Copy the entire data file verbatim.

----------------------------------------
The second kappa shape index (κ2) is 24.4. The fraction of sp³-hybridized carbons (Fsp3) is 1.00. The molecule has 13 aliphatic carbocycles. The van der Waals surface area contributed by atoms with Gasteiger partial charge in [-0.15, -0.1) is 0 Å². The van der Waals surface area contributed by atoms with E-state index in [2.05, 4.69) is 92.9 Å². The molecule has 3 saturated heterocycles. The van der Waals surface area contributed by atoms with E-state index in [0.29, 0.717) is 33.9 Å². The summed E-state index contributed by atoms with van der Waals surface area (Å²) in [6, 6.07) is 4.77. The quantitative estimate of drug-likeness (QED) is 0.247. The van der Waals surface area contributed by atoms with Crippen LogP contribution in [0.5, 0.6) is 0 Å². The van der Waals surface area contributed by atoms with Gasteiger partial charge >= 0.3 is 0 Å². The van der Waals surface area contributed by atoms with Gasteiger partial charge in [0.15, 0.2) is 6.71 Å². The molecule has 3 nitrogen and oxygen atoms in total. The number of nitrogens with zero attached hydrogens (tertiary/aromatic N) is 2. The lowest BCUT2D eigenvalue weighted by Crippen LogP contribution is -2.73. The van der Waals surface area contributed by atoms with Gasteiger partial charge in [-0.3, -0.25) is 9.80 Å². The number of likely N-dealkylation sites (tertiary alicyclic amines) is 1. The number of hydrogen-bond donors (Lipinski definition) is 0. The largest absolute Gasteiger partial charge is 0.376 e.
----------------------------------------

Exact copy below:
The second kappa shape index (κ2) is 24.4. The fraction of sp³-hybridized carbons (Fsp3) is 1.00. The molecule has 13 aliphatic carbocycles. The van der Waals surface area contributed by atoms with Gasteiger partial charge in [-0.15, -0.1) is 0 Å². The van der Waals surface area contributed by atoms with E-state index in [2.05, 4.69) is 92.9 Å². The molecule has 3 saturated heterocycles. The van der Waals surface area contributed by atoms with E-state index in [0.29, 0.717) is 33.9 Å². The summed E-state index contributed by atoms with van der Waals surface area (Å²) in [6, 6.07) is 4.77. The quantitative estimate of drug-likeness (QED) is 0.247. The van der Waals surface area contributed by atoms with Crippen LogP contribution in [0.5, 0.6) is 0 Å². The van der Waals surface area contributed by atoms with Gasteiger partial charge >= 0.3 is 0 Å². The van der Waals surface area contributed by atoms with Gasteiger partial charge in [0.15, 0.2) is 6.71 Å². The molecule has 3 nitrogen and oxygen atoms in total. The number of nitrogens with zero attached hydrogens (tertiary/aromatic N) is 2. The lowest BCUT2D eigenvalue weighted by Crippen LogP contribution is -2.73. The van der Waals surface area contributed by atoms with Gasteiger partial charge in [-0.3, -0.25) is 9.80 Å². The number of likely N-dealkylation sites (tertiary alicyclic amines) is 1. The number of hydrogen-bond donors (Lipinski definition) is 0. The largest absolute Gasteiger partial charge is 0.376 e.